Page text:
PRAGUE (May. 25)
Estimates put registered membership in Prague’s Jewish community at 1,500, though most observers say there are at least 3,000 Jews in the Czech capital. Only a few hundred of Prague’s Jews regularly attend services, but there are seven different congregations. One is Reform; another Reform shul describes itself as “liberal,” the British equivalent of Reform; one, which is particularly friendly to foreigners, is somewhere on the border of Reform and Conservative and describes itself as non-denominational liberal; one is Conservative; two are Orthodox; and one is associated with the Orthodox Chabad movement.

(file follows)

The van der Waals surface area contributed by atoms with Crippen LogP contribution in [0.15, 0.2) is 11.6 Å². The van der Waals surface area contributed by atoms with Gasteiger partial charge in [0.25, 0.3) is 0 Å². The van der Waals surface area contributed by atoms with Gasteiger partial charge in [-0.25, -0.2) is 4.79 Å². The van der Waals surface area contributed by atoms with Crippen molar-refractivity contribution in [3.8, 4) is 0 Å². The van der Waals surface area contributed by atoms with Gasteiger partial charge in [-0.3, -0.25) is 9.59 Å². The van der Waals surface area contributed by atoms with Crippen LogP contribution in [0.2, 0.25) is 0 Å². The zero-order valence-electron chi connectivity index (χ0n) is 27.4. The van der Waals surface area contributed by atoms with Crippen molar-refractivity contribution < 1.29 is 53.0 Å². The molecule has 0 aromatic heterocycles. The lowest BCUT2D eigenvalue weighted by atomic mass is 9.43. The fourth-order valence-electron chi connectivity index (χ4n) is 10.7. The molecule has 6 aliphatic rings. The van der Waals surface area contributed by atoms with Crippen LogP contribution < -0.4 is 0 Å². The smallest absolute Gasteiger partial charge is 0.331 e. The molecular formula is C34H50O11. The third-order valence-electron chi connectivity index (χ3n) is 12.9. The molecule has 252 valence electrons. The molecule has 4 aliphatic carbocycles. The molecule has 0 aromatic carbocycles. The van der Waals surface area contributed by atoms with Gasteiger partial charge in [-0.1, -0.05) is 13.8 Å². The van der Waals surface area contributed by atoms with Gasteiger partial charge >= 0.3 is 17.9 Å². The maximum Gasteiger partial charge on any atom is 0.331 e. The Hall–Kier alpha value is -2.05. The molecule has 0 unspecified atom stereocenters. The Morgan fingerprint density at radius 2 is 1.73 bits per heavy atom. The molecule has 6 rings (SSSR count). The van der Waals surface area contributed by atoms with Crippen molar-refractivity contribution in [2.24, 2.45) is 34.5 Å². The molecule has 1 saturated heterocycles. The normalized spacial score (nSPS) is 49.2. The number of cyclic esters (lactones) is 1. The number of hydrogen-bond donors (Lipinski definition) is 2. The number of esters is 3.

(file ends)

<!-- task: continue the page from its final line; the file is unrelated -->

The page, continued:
According to Rabbi Ron Hoffberg, the country’s only official Conservative rabbi, the proliferation has as much to do with longstanding political feuds as with real religious differences.
“There are small towns in Pennsylvania with 3,000 Jews that make do with one synagogue and one congregation,” he said.
Of course, it must be noted that those small towns probably do not have Prague’s good fortune: The city has five working synagogue buildings, some dating back to the Middle Ages.